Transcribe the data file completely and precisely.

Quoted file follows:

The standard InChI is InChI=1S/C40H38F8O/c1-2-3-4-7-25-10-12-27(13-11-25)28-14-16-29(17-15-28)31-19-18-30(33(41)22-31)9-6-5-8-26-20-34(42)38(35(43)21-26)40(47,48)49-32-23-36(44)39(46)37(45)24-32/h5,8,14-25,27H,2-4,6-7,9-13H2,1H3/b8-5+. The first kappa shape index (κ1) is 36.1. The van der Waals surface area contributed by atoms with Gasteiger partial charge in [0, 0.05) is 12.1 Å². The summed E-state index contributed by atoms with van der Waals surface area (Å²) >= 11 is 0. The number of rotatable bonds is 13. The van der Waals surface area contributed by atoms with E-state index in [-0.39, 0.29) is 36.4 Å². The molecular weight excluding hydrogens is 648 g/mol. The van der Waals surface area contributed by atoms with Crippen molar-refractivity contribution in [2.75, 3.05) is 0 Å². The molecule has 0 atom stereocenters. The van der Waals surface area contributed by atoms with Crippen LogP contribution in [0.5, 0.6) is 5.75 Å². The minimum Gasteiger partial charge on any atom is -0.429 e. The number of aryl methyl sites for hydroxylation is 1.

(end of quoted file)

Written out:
The standard InChI is InChI=1S/C40H38F8O/c1-2-3-4-7-25-10-12-27(13-11-25)28-14-16-29(17-15-28)31-19-18-30(33(41)22-31)9-6-5-8-26-20-34(42)38(35(43)21-26)40(47,48)49-32-23-36(44)39(46)37(45)24-32/h5,8,14-25,27H,2-4,6-7,9-13H2,1H3/b8-5+. The first kappa shape index (κ1) is 36.1. The van der Waals surface area contributed by atoms with Gasteiger partial charge in [0, 0.05) is 12.1 Å². The summed E-state index contributed by atoms with van der Waals surface area (Å²) >= 11 is 0. The number of rotatable bonds is 13. The van der Waals surface area contributed by atoms with E-state index in [-0.39, 0.29) is 36.4 Å². The molecular weight excluding hydrogens is 648 g/mol. The van der Waals surface area contributed by atoms with Crippen molar-refractivity contribution in [2.75, 3.05) is 0 Å². The molecule has 0 atom stereocenters. The van der Waals surface area contributed by atoms with Crippen LogP contribution in [0.5, 0.6) is 5.75 Å². The minimum Gasteiger partial charge on any atom is -0.429 e. The number of aryl methyl sites for hydroxylation is 1.